- Slow and perfect practice leads to perfect performance.
- You need someone to watch you as you speed up or you will introduce errors into your technique.
- Don’t make excuses and try to ignore your mistakes. Let your mistakes talk to you so you learn from them.
- You are not really ready for self-defense until you can quickly and reliably present your firearm in an operating condition. If you can’t do that after repeated practice, then maybe you’re carrying the wrong gun even though you’ve carried it for years.
- Don’t make excuses if your firearm malfunctions.
In this exercise, the observer is a better judge than the performer. Not only does an instructor he see things that I miss, but he doesn’t make excuses for me. Yes, I’m as human as the next person.
If this sounds stressful to you, then consider we were standing still and facing a mountain of dirt that wasn’t shooting back.
We went on to shoot other easy targets. We put one target a few yards in front of the other one. All we had to do was lean to the side to shoot around the near target to hit the distant one. We were not moving more than a half step.
Merely leaning to the side takes practice compared to standing upright at the firing line the way we are probably used to shooting. The exercise sounds simple, but we both became better as we practiced. The secondary lesson we learned as we shot was to use cover rather than stand in the open and be a target. I’m sure you’ve heard that before, but when was the last time you practiced it?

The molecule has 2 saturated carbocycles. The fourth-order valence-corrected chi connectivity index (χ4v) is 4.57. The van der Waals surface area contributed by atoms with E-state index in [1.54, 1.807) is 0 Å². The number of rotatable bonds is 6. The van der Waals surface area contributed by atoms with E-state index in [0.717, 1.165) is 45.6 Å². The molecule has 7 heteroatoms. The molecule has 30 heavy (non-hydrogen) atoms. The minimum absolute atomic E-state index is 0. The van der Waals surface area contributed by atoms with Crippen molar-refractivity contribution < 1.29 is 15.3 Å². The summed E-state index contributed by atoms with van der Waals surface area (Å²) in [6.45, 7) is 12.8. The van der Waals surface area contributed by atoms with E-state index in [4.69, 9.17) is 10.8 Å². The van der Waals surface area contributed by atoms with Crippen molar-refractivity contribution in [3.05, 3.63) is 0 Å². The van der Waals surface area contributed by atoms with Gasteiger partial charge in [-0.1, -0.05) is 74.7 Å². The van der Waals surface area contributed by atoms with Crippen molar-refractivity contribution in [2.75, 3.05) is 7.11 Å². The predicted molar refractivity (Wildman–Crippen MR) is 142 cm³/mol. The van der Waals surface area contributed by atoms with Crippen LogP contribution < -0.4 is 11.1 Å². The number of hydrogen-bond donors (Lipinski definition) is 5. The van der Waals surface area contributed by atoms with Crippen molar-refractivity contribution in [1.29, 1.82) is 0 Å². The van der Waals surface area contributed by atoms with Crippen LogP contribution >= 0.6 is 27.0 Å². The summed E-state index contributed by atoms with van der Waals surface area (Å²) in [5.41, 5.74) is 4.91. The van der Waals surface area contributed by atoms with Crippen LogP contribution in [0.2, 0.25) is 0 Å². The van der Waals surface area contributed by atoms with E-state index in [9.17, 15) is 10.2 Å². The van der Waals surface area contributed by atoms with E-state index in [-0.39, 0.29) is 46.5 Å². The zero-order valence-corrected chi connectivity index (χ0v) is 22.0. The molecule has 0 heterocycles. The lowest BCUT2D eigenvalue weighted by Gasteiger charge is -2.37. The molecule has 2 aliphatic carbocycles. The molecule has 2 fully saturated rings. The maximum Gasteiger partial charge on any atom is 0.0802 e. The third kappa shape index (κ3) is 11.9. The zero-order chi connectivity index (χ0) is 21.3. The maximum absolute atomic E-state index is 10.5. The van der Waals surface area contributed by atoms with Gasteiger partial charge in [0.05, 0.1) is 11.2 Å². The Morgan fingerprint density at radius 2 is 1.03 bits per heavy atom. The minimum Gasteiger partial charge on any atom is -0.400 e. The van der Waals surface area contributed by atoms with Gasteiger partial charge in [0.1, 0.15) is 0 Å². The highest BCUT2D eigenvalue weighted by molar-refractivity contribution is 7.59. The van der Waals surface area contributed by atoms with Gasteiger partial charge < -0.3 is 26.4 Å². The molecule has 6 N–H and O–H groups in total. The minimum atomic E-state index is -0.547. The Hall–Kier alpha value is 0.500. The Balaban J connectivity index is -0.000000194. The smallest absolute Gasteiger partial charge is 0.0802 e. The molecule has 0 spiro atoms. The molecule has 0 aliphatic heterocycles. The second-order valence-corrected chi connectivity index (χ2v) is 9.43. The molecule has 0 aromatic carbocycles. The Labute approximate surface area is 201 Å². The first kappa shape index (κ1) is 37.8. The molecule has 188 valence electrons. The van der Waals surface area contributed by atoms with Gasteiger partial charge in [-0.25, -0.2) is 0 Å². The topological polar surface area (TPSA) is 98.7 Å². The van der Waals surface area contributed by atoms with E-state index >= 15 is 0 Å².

My friend was satisfied with what he learned. I appreciate his bravery because he was eager to find out what he could do and find out what he needed to practice. In my mind, that sets him miles ahead of many gun owners. Have you noticed that about us? Most gun owners don’t practice. Most gun owners don’t have their carry permit.
I think it is great to see anyone who wants to keep learning.
Please notice that we never used a timer or a scoring target to add to the pressure of performance. We could take all the time we thought we needed, or we could move closer to the target to get hits. The only expectations on our performance were the ones we brought with us. Unless you compete on a regular basis, that small amount of performance pressure is probably enough for a first lesson. Let’s walk before we run.
Judging by what I see at the range and at competition, most of us would rather not know how well we shoot. We want to keep our fantasy self-image unblemished.
Don’t we owe it to ourselves to find out how well we perform? Don’t we owe it to our family?
Learning how well we shoot isn’t hard to do. Step away from the square shooting range and go find out. That is what instructors are for.
I’ll share a little secret with you if you promise not to tell; self-defense teachers like to be inventive with their instruction. Individual instruction or a small group-class lets them do that.
Go live a little..and learn a lot.
About Rob Morse
The original article is here. Rob Morse writes about gun rights at Ammoland, at Clash Daily, and on his SlowFacts blog. He hosts the Self Defense Gun Stories Podcast and co-hosts the Polite Society Podcast. Rob is an NRA pistol instructor and combat handgun competitor.